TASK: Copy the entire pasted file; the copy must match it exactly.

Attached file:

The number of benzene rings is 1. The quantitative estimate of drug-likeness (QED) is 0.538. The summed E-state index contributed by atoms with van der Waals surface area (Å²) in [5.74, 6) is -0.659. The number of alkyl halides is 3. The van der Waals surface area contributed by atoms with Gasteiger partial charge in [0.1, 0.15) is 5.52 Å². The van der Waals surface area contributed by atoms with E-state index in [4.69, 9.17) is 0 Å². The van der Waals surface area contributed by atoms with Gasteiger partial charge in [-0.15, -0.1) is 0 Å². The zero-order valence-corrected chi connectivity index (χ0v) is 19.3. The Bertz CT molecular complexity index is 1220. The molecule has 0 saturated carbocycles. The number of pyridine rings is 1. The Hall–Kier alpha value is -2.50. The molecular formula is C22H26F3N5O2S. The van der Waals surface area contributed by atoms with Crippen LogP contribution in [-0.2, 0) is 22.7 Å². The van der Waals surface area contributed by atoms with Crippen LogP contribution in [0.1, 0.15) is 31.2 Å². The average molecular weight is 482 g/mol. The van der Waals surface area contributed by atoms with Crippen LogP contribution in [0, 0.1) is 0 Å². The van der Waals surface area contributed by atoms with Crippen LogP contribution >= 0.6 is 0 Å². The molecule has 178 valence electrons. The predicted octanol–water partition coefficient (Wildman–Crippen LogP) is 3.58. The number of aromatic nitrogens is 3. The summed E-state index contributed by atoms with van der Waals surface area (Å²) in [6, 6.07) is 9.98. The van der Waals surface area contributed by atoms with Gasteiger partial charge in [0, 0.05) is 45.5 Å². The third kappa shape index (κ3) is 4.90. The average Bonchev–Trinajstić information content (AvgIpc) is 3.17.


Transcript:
The number of benzene rings is 1. The quantitative estimate of drug-likeness (QED) is 0.538. The summed E-state index contributed by atoms with van der Waals surface area (Å²) in [5.74, 6) is -0.659. The number of alkyl halides is 3. The van der Waals surface area contributed by atoms with Gasteiger partial charge in [0.1, 0.15) is 5.52 Å². The van der Waals surface area contributed by atoms with E-state index in [4.69, 9.17) is 0 Å². The van der Waals surface area contributed by atoms with Gasteiger partial charge in [-0.15, -0.1) is 0 Å². The zero-order valence-corrected chi connectivity index (χ0v) is 19.3. The Bertz CT molecular complexity index is 1220. The molecule has 0 saturated carbocycles. The number of pyridine rings is 1. The Hall–Kier alpha value is -2.50. The molecular formula is C22H26F3N5O2S. The van der Waals surface area contributed by atoms with Crippen LogP contribution in [-0.2, 0) is 22.7 Å². The van der Waals surface area contributed by atoms with Crippen LogP contribution in [0.1, 0.15) is 31.2 Å². The average molecular weight is 482 g/mol. The van der Waals surface area contributed by atoms with Crippen LogP contribution in [0, 0.1) is 0 Å². The van der Waals surface area contributed by atoms with Crippen LogP contribution >= 0.6 is 0 Å². The molecule has 178 valence electrons. The predicted octanol–water partition coefficient (Wildman–Crippen LogP) is 3.58. The number of aromatic nitrogens is 3. The summed E-state index contributed by atoms with van der Waals surface area (Å²) in [6, 6.07) is 9.98. The van der Waals surface area contributed by atoms with Gasteiger partial charge in [0, 0.05) is 45.5 Å². The third kappa shape index (κ3) is 4.90. The average Bonchev–Trinajstić information content (AvgIpc) is 3.17.